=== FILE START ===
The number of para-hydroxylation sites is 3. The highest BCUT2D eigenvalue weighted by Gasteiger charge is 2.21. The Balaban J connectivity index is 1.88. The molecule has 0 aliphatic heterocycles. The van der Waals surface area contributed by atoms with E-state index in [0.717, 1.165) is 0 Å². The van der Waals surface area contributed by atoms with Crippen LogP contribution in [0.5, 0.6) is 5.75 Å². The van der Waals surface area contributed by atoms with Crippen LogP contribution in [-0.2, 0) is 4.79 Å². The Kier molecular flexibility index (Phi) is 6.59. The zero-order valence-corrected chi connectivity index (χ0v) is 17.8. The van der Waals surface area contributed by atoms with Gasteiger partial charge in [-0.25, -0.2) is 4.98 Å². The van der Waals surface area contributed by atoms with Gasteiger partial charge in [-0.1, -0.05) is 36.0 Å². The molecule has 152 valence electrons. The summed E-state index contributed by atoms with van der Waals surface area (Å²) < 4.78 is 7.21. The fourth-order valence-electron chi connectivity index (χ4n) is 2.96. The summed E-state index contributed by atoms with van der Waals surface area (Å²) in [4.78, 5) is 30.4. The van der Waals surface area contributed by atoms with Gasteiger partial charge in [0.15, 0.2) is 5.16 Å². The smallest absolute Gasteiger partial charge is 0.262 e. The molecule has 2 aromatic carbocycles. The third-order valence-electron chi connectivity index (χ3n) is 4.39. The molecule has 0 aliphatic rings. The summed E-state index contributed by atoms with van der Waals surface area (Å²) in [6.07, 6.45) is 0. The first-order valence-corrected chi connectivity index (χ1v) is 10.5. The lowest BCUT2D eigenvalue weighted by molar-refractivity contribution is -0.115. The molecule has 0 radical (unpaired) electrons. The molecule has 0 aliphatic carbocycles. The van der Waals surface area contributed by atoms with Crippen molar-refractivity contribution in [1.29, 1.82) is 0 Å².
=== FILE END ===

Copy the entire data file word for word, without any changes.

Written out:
The number of para-hydroxylation sites is 3. The highest BCUT2D eigenvalue weighted by Gasteiger charge is 2.21. The Balaban J connectivity index is 1.88. The molecule has 0 aliphatic heterocycles. The van der Waals surface area contributed by atoms with E-state index in [0.717, 1.165) is 0 Å². The van der Waals surface area contributed by atoms with Crippen LogP contribution in [0.5, 0.6) is 5.75 Å². The van der Waals surface area contributed by atoms with Crippen LogP contribution in [-0.2, 0) is 4.79 Å². The Kier molecular flexibility index (Phi) is 6.59. The zero-order valence-corrected chi connectivity index (χ0v) is 17.8. The van der Waals surface area contributed by atoms with Gasteiger partial charge in [-0.25, -0.2) is 4.98 Å². The van der Waals surface area contributed by atoms with Gasteiger partial charge in [-0.1, -0.05) is 36.0 Å². The molecule has 152 valence electrons. The summed E-state index contributed by atoms with van der Waals surface area (Å²) < 4.78 is 7.21. The fourth-order valence-electron chi connectivity index (χ4n) is 2.96. The summed E-state index contributed by atoms with van der Waals surface area (Å²) in [4.78, 5) is 30.4. The van der Waals surface area contributed by atoms with Gasteiger partial charge in [0.15, 0.2) is 5.16 Å². The smallest absolute Gasteiger partial charge is 0.262 e. The molecule has 2 aromatic carbocycles. The third-order valence-electron chi connectivity index (χ3n) is 4.39. The molecule has 0 aliphatic rings. The summed E-state index contributed by atoms with van der Waals surface area (Å²) in [6.07, 6.45) is 0. The first-order valence-corrected chi connectivity index (χ1v) is 10.5. The lowest BCUT2D eigenvalue weighted by molar-refractivity contribution is -0.115. The molecule has 0 radical (unpaired) electrons. The molecule has 0 aliphatic carbocycles. The van der Waals surface area contributed by atoms with Crippen molar-refractivity contribution in [1.29, 1.82) is 0 Å².